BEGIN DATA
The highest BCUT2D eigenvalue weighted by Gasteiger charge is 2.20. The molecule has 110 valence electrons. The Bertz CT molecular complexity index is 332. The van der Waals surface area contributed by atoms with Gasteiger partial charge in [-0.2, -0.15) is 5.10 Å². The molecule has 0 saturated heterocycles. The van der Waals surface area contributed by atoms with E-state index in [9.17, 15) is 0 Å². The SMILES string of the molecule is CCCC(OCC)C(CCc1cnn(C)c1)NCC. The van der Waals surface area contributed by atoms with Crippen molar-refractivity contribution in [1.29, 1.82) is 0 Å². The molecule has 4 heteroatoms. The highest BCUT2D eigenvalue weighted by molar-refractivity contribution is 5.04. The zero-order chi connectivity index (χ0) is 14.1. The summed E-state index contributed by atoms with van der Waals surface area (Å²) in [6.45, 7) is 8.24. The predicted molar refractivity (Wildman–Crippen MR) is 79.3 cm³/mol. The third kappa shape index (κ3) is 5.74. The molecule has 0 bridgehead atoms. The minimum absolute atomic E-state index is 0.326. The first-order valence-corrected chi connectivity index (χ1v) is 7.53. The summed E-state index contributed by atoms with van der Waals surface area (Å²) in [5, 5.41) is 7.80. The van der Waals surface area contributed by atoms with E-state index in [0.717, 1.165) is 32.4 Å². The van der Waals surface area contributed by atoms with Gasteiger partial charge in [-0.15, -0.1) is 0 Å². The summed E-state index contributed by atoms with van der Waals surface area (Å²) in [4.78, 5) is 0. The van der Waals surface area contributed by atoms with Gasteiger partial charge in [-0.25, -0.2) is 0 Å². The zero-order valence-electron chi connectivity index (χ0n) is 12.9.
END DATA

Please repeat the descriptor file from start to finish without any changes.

The highest BCUT2D eigenvalue weighted by Gasteiger charge is 2.20. The molecule has 110 valence electrons. The Bertz CT molecular complexity index is 332. The van der Waals surface area contributed by atoms with Gasteiger partial charge in [-0.2, -0.15) is 5.10 Å². The molecule has 0 saturated heterocycles. The van der Waals surface area contributed by atoms with E-state index in [9.17, 15) is 0 Å². The SMILES string of the molecule is CCCC(OCC)C(CCc1cnn(C)c1)NCC. The van der Waals surface area contributed by atoms with Crippen molar-refractivity contribution in [1.29, 1.82) is 0 Å². The molecule has 4 heteroatoms. The highest BCUT2D eigenvalue weighted by molar-refractivity contribution is 5.04. The zero-order chi connectivity index (χ0) is 14.1. The summed E-state index contributed by atoms with van der Waals surface area (Å²) in [6.45, 7) is 8.24. The predicted molar refractivity (Wildman–Crippen MR) is 79.3 cm³/mol. The third kappa shape index (κ3) is 5.74. The molecule has 0 bridgehead atoms. The minimum absolute atomic E-state index is 0.326. The first-order valence-corrected chi connectivity index (χ1v) is 7.53. The summed E-state index contributed by atoms with van der Waals surface area (Å²) in [5, 5.41) is 7.80. The van der Waals surface area contributed by atoms with E-state index in [0.717, 1.165) is 32.4 Å². The van der Waals surface area contributed by atoms with Gasteiger partial charge in [-0.15, -0.1) is 0 Å². The summed E-state index contributed by atoms with van der Waals surface area (Å²) in [4.78, 5) is 0. The van der Waals surface area contributed by atoms with Gasteiger partial charge in [-0.25, -0.2) is 0 Å². The zero-order valence-electron chi connectivity index (χ0n) is 12.9.